Motor vehicle accidents – personal injuries fact sheet

See a doctor

Seeing a doctor straight after an accident is always a good idea. The doctor will treat and record any injuries that you have suffered. This could be important later if it is suggested that you have in any way fabricated or exaggerated your injuries.

MAIB

As part of your registration costs for your vehicle you pay an amount to fund the Motor Accidents Insurance Board (MAIB). The MAIB provides benefits to residents of Tasmania who are injured as a result of the operation of Tasmanian registered motor vehicles. In certain circumstances non-residents may be entitled to benefits.

What MAIB will pay

The MAIB will pay what are termed "scheduled benefits", which include:

  • reasonable medical expenses to a maximum of $400,000, including rehabilitation costs;
  • travelling costs for medical treatment provided the distance travelled exceeds 20 kms one way;
  • funeral expenses, the amount depending on when the death occurred;
  • death benefits based on the age of the deceased's dependents;
  • a weekly disability allowance of the lesser of either 80% of an employed person's weekly wage or 3 times the average adult weekly wage, provided they earn in excess of $250 per week. If the person did not earn more than $250 per week at the time of the accident, then the allowance is the lesser of $200 per week or the average adult weekly wage. If the driver was convicted of exceeding 0.05 arising from the accident, the amount of the allowance will be reduced, depending on the reading and, in some cases, will not be paid at all;
  • an allowance for self-employed people of the lesser of either 80% of the cost of paying someone to carry on their business or 3 times the average adult weekly earnings;
  • a housekeeping allowance;
  • limited counselling expenses to persons who meet certain criteria.

Making an MAIB claim

If you are the driver or registered owner of a vehicle involved in an accident where a person is injured, you must submit a "Notice of Accident" form to the MAIB. If you have been injured you will need to complete an "Application For Scheduled Benefits" form and send it to the MAIB. If you are claiming loss of income your employer must complete an "Employers Confirmation of Loss of Salary" form. All of these forms are available from the MAIB, most insurance companies, some medical facilities, and lawyers. MAIB benefits are payable regardless of whether you were the person who caused the accident or not.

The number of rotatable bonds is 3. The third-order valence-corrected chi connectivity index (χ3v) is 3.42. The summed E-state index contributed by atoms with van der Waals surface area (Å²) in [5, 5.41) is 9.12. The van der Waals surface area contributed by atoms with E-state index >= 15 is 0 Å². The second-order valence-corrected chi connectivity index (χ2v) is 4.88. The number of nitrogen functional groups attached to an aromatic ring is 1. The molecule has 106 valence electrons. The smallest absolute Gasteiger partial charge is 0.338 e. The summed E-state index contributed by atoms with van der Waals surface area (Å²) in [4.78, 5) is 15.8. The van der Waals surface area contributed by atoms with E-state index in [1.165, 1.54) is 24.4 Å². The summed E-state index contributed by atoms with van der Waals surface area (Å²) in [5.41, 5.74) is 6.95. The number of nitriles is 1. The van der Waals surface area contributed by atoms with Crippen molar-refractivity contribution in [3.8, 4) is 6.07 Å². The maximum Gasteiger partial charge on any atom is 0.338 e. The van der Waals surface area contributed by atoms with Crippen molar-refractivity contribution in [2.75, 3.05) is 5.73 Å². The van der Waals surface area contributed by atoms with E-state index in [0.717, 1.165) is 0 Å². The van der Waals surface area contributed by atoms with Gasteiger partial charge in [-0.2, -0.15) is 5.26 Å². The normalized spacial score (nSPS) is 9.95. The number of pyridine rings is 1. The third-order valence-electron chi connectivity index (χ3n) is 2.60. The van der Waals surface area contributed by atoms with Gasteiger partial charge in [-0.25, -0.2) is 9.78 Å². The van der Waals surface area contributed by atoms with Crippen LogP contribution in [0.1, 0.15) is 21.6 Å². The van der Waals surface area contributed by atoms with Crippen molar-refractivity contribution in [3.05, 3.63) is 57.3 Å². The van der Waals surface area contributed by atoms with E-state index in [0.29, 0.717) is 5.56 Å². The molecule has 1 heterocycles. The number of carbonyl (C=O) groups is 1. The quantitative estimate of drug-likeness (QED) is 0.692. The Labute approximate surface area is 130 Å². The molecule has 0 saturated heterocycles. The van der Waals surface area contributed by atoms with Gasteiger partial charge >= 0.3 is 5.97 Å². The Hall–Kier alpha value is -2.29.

Common law claims for damages

You may also make a common law claim for damages if you can prove that the person responsible for your injuries was negligent. This may be the driver of the car in which you were travelling or any other person involved in the accident. You have 3 years from the date of the accident to sue for common law damages.

If the accident was your fault

If the accident was your fault and someone was injured, then the MAIB will represent you and take over responsibility for defence of any claim made against you. When that claim is resolved the MAIB will pay any amount of damages awarded. You do not have to pay. The MAIB may recover what it has paid out if you were convicted of a serious driving offence over the accident or were driving an unregistered/uninsured vehicle at the time of the accident.

Special cases

If you cannot identify the vehicle that caused the accident or the driver, or if the driver has died, or cannot be located, you are still entitled to seek common law damages from the MAIB. Within 3 months of the accident you must advise the MAIB in writing of the problem and state that you intend to seek damages. You must provide the MAIB with details of the circumstances of the accident.

Last updated: 20-January-2017